Giraffe Was Meal for Carnivores at Danish Zoo

Giraffe, zoo, world, danish
A male giraffe was a meal for some hungry carnivores at a Danish Zoo called the Copenhagen Zoo today; the animal was killed for two reasons: food for carnivores and to stop inbreeding. Bengt Holst, the scientific director for the Copenhagen Zoo, said that their giraffes are part of an international breeding program, which has a purpose of being responsible for a healthy and sound population of giraffes. He continued by saying that the program can only be run by matching the genetic composition of various animals with available space. When the giraffes breed as well as they now do, then places will run into surplus problems now and then.

The zoo said that they did not have enough space for the two-year old giraffe, called Marius, and did not want to transfer the animal to another zoo since moving it would cause inbreeding. The animal was so large that the autopsy had to be performed outside; this was done in front of zoo visitors. Holst said that the autopsy was a good way to invite guests to watch and that the zoo is there to educate people. He continued by saying that the autopsy was a way to show people what a giraffe looks like. He said that people were allowed to come into the area and that there were a lot of people, some had children while others did not. The autopsy was broadcast on the Internet; guests could also watch the animal be dismembered and fed to the carnivores.

Stenbaek Bro, a spokeswoman for the zoo, told the Associated Press that she was proud that the zoo decided to show the autopsy because it helps children understand what the inside of a giraffe looks like, which, she said, is something they would not get from looking at a picture. Animal rights campaigns called the move barbaric and accused the zoo of being unethical. An online petition was signed earlier this week to save the young giraffe; the petition received 27, 000 signatures. Maria Evans, the creator of the petition, said to The New York Post the zoo produced Marius so it is their responsibility to find it a home. She also said that they should not be allowed to take the easy option.

The petition for a giraffe that was a meal for carnivores at a Danish Zoo was not the end for animal rights activists; 16 activists showed at the zoo this morning to protest against the killing. Holst said that he tried to talk to the protesters and told them that the zoo explored all the options before they made the decision. Others zoos volunteered to take the animal in; the United Kingdom’s Yorkshire Park and Denmark’s Organization Against the Suffering of Animals were two groups that volunteered to take the giraffe. Two other options that were brought up were giving the giraffes contraceptives and releasing it into the wild. The zoo rejected these options by saying that the contraceptives have many unwanted side effects on the animal’s internal organs, which would cause the animal to be in poor health if they did not euthanize it. The zoo also said that the animal would not survive if it was released into the wild.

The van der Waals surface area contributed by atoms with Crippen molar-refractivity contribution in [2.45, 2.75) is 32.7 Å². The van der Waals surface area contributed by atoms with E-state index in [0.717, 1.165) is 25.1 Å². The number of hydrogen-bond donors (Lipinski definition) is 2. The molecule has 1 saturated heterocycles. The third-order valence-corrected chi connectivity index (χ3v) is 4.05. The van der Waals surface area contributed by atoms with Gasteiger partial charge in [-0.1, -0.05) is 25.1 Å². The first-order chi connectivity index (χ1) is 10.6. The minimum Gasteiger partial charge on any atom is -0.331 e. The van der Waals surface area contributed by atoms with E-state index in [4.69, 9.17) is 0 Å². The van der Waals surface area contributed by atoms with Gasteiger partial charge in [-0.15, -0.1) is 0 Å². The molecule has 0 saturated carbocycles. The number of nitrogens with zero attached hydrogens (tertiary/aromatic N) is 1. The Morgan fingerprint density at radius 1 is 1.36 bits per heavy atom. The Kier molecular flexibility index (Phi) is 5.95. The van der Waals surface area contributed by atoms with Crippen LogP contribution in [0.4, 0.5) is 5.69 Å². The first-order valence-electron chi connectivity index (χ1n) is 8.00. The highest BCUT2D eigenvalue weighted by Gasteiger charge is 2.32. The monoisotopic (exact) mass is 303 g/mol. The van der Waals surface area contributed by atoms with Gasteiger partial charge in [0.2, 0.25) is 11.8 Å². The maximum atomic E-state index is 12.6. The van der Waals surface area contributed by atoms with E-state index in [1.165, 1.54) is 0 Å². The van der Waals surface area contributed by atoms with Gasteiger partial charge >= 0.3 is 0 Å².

The giraffe became a meal for carnivores at a Danish zoo called Copenhagen Zoo; the two-year old giraffe called Marius was euthanized to prevent inbreeding and as food for the carnivores; the animal’s meat was used by scientists for research. The zoo also said they would not have had enough room for the young animal. Animal rights activists tried to help the animal by signing a petition to have it not euthanized. An animal rights group and several zoos also volunteered to take Marius in. The zoo said that because their Facebook page was home to a massive debate a question and answer section was created to explain the decision.

By Jordan Bonte

USA Today
BBC News

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